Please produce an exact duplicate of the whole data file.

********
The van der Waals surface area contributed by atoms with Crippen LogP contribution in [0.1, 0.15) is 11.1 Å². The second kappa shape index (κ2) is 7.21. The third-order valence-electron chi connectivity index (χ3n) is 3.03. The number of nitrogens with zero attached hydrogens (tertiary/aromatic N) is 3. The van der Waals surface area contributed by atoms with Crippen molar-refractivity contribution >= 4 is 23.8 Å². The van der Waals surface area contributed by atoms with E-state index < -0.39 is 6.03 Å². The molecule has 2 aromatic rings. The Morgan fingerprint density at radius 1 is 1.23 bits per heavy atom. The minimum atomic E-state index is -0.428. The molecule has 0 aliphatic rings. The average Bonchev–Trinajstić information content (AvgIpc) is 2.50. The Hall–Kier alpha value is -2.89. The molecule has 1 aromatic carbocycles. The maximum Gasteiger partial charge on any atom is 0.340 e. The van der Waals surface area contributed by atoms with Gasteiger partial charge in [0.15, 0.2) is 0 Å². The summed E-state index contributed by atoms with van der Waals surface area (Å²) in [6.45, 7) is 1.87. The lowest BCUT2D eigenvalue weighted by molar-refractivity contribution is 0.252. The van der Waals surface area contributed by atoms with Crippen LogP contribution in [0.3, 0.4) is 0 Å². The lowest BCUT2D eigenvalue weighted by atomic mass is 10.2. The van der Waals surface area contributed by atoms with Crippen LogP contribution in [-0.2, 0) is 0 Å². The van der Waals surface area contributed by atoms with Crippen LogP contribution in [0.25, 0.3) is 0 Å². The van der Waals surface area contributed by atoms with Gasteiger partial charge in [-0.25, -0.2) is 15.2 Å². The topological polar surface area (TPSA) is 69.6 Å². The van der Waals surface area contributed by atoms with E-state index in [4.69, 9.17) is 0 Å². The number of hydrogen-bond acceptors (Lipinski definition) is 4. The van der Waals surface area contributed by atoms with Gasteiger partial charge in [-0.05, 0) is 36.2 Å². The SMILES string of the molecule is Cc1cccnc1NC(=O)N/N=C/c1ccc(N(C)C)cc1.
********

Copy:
The van der Waals surface area contributed by atoms with Crippen LogP contribution in [0.1, 0.15) is 11.1 Å². The second kappa shape index (κ2) is 7.21. The third-order valence-electron chi connectivity index (χ3n) is 3.03. The number of nitrogens with zero attached hydrogens (tertiary/aromatic N) is 3. The van der Waals surface area contributed by atoms with Crippen molar-refractivity contribution >= 4 is 23.8 Å². The van der Waals surface area contributed by atoms with E-state index < -0.39 is 6.03 Å². The molecule has 2 aromatic rings. The Morgan fingerprint density at radius 1 is 1.23 bits per heavy atom. The minimum atomic E-state index is -0.428. The molecule has 0 aliphatic rings. The average Bonchev–Trinajstić information content (AvgIpc) is 2.50. The Hall–Kier alpha value is -2.89. The molecule has 1 aromatic carbocycles. The maximum Gasteiger partial charge on any atom is 0.340 e. The van der Waals surface area contributed by atoms with Gasteiger partial charge in [0.15, 0.2) is 0 Å². The summed E-state index contributed by atoms with van der Waals surface area (Å²) in [6.45, 7) is 1.87. The lowest BCUT2D eigenvalue weighted by molar-refractivity contribution is 0.252. The van der Waals surface area contributed by atoms with Crippen LogP contribution in [0.3, 0.4) is 0 Å². The lowest BCUT2D eigenvalue weighted by atomic mass is 10.2. The van der Waals surface area contributed by atoms with Crippen LogP contribution in [-0.2, 0) is 0 Å². The van der Waals surface area contributed by atoms with Crippen LogP contribution in [0.25, 0.3) is 0 Å². The van der Waals surface area contributed by atoms with Gasteiger partial charge in [-0.25, -0.2) is 15.2 Å². The topological polar surface area (TPSA) is 69.6 Å². The van der Waals surface area contributed by atoms with E-state index in [4.69, 9.17) is 0 Å². The number of hydrogen-bond acceptors (Lipinski definition) is 4. The van der Waals surface area contributed by atoms with Gasteiger partial charge in [-0.05, 0) is 36.2 Å². The SMILES string of the molecule is Cc1cccnc1NC(=O)N/N=C/c1ccc(N(C)C)cc1.